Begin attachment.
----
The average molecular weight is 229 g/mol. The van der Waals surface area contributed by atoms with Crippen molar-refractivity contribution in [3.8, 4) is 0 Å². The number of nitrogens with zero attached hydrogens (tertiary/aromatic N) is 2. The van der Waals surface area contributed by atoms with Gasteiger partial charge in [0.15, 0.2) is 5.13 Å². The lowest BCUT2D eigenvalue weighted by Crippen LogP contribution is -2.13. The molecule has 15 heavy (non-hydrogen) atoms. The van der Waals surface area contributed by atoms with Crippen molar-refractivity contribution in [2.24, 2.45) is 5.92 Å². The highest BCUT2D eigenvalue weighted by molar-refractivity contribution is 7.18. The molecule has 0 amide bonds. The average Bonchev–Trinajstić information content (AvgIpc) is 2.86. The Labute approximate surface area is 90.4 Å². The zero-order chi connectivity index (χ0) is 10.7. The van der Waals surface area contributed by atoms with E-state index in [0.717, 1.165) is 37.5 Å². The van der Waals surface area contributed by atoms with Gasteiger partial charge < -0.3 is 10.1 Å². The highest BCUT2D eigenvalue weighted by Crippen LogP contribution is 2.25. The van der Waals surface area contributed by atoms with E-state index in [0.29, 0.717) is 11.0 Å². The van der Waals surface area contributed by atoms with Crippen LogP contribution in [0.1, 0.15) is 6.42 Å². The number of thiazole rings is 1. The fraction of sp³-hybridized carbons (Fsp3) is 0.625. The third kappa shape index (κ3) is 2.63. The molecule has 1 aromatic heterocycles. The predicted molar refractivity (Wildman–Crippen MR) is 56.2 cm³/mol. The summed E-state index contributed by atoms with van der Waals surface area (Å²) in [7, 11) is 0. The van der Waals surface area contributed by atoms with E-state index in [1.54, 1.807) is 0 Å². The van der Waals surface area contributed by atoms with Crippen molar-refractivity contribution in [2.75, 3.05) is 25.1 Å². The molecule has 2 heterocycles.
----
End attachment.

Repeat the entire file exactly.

The average molecular weight is 229 g/mol. The van der Waals surface area contributed by atoms with Crippen molar-refractivity contribution in [3.8, 4) is 0 Å². The number of nitrogens with zero attached hydrogens (tertiary/aromatic N) is 2. The van der Waals surface area contributed by atoms with Gasteiger partial charge in [0.15, 0.2) is 5.13 Å². The lowest BCUT2D eigenvalue weighted by Crippen LogP contribution is -2.13. The molecule has 15 heavy (non-hydrogen) atoms. The van der Waals surface area contributed by atoms with Crippen molar-refractivity contribution in [2.24, 2.45) is 5.92 Å². The highest BCUT2D eigenvalue weighted by molar-refractivity contribution is 7.18. The molecule has 0 amide bonds. The average Bonchev–Trinajstić information content (AvgIpc) is 2.86. The Labute approximate surface area is 90.4 Å². The zero-order chi connectivity index (χ0) is 10.7. The van der Waals surface area contributed by atoms with E-state index in [0.717, 1.165) is 37.5 Å². The van der Waals surface area contributed by atoms with Gasteiger partial charge < -0.3 is 10.1 Å². The highest BCUT2D eigenvalue weighted by Crippen LogP contribution is 2.25. The van der Waals surface area contributed by atoms with E-state index in [0.29, 0.717) is 11.0 Å². The van der Waals surface area contributed by atoms with Crippen LogP contribution in [0.1, 0.15) is 6.42 Å². The number of thiazole rings is 1. The fraction of sp³-hybridized carbons (Fsp3) is 0.625. The third kappa shape index (κ3) is 2.63. The molecule has 1 aromatic heterocycles. The predicted molar refractivity (Wildman–Crippen MR) is 56.2 cm³/mol. The summed E-state index contributed by atoms with van der Waals surface area (Å²) in [7, 11) is 0. The van der Waals surface area contributed by atoms with E-state index in [1.54, 1.807) is 0 Å². The van der Waals surface area contributed by atoms with Crippen molar-refractivity contribution in [2.75, 3.05) is 25.1 Å². The molecule has 2 heterocycles.